Solving the money problems of the poor: Four areas ripe for innovation

August 10th, 2015

So here’s an obvious truth:  when you’re poor, you do not have enough money.  You don’t have enough money to both pay off school fees and, say, connect your home to electricity. The not so obvious truth: the poor are incredibly versatile at managing the little money they do have. People save, borrow and invest using a Swiss Army knife-like array of tools and strategies to make their money work as best as possible for their needs and dreams.Still, after a year of observing every minute detail of 300 low-income families’ cash flows for an entire year in our Financial Diaries study, we see critical gaps in the effectiveness of those tools.  Our findings point to four areas ripe for digital financial service innovations that could better solve the money problems of many Kenyans:

1. Easing the tradeoffs between using assets for immediate stretching and longer term investment. We  found that most families save more than a month’s worth of household income – that’s a lot considering expenditures on necessities eat up to around 75% of the monthly budget.  But, 90% of these savings are illiquid, meaning they are not easily accessible because they are earmarked for bigger investments critical for the long-term well-being of the family. The funds are locked up in merry-go-rounds, as shares in SACCOs, and contributions in table banking groups. Our respondents said that keeping liquid savings feels wasteful. They want their money to be busy, actively working for them. During the study, when a family suddenly needed a little bit of money for something unexpected, like an illness, in many cases they had nothing immediately on hand. Over one in three families postponed or went without medical care when needed, most often because of the lack of small sums of cash.

What if digital financial service tools could ease the tradeoffs between needing to invest in the long term and needing to cope with short term, small scale emergencies?

2. Harnessing the financial power of the social network for better insurance.  When families in the study fell on hard times, friends and family often came to the rescue, providing the resources needed to get through an illness or hospitalization, to contribute funeral expenses or to pay off school fees when a family couldn’t make the payments on their own.  Support from the social network was the single largest source of income for 27% of our households and the most important coping mechanism for shocks exceeding about KSh 1000 in new costs.  While tremendously powerful, sometimes the social network responds too slowly to medical needs even though it’s very quick to fund funerals.  Social networks seem to be more helpful to rural people and women, leaving others out of this important safety net.  Also, some needs are just too large for individuals’ current networks to solve; they might need larger networks of assistance.  And, the reliance on the social network places additional burdens on the slightly better off, who – as givers – often put their own welfare and goals on hold when someone they support faces a problem.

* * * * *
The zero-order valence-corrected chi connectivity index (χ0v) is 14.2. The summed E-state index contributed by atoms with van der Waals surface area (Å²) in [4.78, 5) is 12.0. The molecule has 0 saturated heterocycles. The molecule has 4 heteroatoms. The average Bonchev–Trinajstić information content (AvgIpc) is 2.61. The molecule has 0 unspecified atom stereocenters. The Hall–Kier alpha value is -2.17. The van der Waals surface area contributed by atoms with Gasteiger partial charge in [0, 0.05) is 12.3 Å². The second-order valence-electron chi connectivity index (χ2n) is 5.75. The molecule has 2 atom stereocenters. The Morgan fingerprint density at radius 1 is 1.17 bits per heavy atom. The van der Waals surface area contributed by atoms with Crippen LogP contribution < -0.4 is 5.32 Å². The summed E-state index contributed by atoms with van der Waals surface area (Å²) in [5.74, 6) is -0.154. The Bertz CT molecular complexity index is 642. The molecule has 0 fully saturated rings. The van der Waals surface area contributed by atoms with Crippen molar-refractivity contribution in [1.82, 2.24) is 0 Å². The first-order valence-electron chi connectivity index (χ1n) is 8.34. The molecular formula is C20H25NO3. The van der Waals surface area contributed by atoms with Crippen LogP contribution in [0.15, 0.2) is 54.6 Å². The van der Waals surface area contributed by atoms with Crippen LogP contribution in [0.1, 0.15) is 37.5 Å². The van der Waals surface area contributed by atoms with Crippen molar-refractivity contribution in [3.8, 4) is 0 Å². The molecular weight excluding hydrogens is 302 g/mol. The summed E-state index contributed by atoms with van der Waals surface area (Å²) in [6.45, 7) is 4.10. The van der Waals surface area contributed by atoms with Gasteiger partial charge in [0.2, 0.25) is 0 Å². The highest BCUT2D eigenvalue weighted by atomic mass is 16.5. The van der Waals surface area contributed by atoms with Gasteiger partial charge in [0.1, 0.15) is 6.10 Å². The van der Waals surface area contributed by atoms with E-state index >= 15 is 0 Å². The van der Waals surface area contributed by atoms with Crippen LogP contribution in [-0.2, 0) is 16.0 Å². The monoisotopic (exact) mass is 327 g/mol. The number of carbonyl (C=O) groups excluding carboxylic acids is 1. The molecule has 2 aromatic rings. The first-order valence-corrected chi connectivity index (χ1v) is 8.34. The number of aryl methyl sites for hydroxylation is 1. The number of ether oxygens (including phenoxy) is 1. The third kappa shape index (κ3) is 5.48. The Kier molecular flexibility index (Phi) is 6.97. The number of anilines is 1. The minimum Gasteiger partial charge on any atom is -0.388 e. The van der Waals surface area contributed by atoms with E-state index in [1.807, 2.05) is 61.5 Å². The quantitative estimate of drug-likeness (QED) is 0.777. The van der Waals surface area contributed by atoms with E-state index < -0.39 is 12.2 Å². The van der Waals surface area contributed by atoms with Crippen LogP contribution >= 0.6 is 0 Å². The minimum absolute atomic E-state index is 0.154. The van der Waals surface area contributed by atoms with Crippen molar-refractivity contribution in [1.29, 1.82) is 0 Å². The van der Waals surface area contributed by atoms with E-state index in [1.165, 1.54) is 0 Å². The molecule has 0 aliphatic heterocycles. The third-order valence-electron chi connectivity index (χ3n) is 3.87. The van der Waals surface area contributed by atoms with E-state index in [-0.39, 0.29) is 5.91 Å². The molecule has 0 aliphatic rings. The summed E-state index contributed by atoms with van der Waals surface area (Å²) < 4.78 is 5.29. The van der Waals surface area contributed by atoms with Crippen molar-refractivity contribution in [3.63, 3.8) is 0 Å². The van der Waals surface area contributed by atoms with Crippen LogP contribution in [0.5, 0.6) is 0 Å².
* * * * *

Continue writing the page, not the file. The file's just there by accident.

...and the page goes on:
Can we imagine new solutions that increase efficiency of social networks, that help people tap larger, more reliable networks for fundraising in an emergency, and perhaps that help givers in the social network better plan for and support others?

3. Strengthening financing options at the point of service. While formal financial services do not feel particularly relevant for many low-income families, about 80% of families access finance from some unexpected providers: schools, dukas, and health facilities. These facilities often extend credit to customers, providing an extremely helpful bridge to get through the kinds of ups and downs low-income families inevitably face. This is incredibly helpful for families, but also difficult for these institutions to manage without absorbing too much risk.

Might new tools help offer credit more efficiently at the point of service while also equipping service providers with the carrots & sticks that reduce their risks and help them manage their own businesses efficiently?

4. Unlocking new earning opportunities. Low-income families are working hard to earn more money, often through combinations of multiple businesses, agricultural investments, and casual labour, nearly all of which is in the informal economy. With so few opportunities for formal employment, low-income Kenyans know they must invest their own way out of poverty. Can we make that easier?

What if new technology tools could help low-income Kenyans access new and larger client bases, benefit from new efficiencies in the supply chain, bring new kinds of goods and services to their communities, and more efficiently manage their businesses?

The Kenya Financial Diaries was an in-depth research project sponsored by Financial Sector Deepening Kenya and The Gateway Financial Innovations for Savings project, a project funded by the Bill & Melinda Gates Foundation and managed by Rockefeller Philanthropy Advisors that worked with five banks in five countries to try and accommodate new poor savers in mainstream institutions. This research was implemented in partnership between Bankable Frontier Associates and Digital Divide Data of Kenya.



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